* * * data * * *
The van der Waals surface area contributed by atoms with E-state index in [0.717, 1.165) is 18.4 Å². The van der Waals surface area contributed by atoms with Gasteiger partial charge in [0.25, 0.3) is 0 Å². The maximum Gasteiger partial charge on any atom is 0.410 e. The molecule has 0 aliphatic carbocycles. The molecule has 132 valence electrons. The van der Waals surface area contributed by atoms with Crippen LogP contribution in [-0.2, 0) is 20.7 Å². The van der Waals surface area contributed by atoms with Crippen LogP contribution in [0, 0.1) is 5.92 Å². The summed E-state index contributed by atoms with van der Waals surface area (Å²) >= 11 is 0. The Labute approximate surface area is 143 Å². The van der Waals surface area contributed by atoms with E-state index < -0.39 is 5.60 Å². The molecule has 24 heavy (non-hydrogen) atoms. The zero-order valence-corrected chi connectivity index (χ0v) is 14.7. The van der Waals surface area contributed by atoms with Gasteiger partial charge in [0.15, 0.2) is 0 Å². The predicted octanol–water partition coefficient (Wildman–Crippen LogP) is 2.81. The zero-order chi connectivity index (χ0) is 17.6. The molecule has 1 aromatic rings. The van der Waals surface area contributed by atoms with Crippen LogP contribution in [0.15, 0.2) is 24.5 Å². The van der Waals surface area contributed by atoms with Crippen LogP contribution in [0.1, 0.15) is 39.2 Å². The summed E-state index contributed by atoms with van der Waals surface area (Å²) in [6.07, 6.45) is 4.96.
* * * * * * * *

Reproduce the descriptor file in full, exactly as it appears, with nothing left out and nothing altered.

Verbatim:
The van der Waals surface area contributed by atoms with E-state index in [0.717, 1.165) is 18.4 Å². The van der Waals surface area contributed by atoms with Gasteiger partial charge in [0.25, 0.3) is 0 Å². The maximum Gasteiger partial charge on any atom is 0.410 e. The molecule has 0 aliphatic carbocycles. The molecule has 132 valence electrons. The van der Waals surface area contributed by atoms with Crippen LogP contribution in [-0.2, 0) is 20.7 Å². The van der Waals surface area contributed by atoms with Crippen LogP contribution in [0, 0.1) is 5.92 Å². The summed E-state index contributed by atoms with van der Waals surface area (Å²) >= 11 is 0. The Labute approximate surface area is 143 Å². The van der Waals surface area contributed by atoms with E-state index < -0.39 is 5.60 Å². The molecule has 24 heavy (non-hydrogen) atoms. The zero-order valence-corrected chi connectivity index (χ0v) is 14.7. The van der Waals surface area contributed by atoms with Gasteiger partial charge in [0.15, 0.2) is 0 Å². The predicted octanol–water partition coefficient (Wildman–Crippen LogP) is 2.81. The zero-order chi connectivity index (χ0) is 17.6. The molecule has 1 aromatic rings. The van der Waals surface area contributed by atoms with Crippen LogP contribution in [0.15, 0.2) is 24.5 Å². The van der Waals surface area contributed by atoms with Crippen LogP contribution in [0.1, 0.15) is 39.2 Å². The summed E-state index contributed by atoms with van der Waals surface area (Å²) in [6.07, 6.45) is 4.96.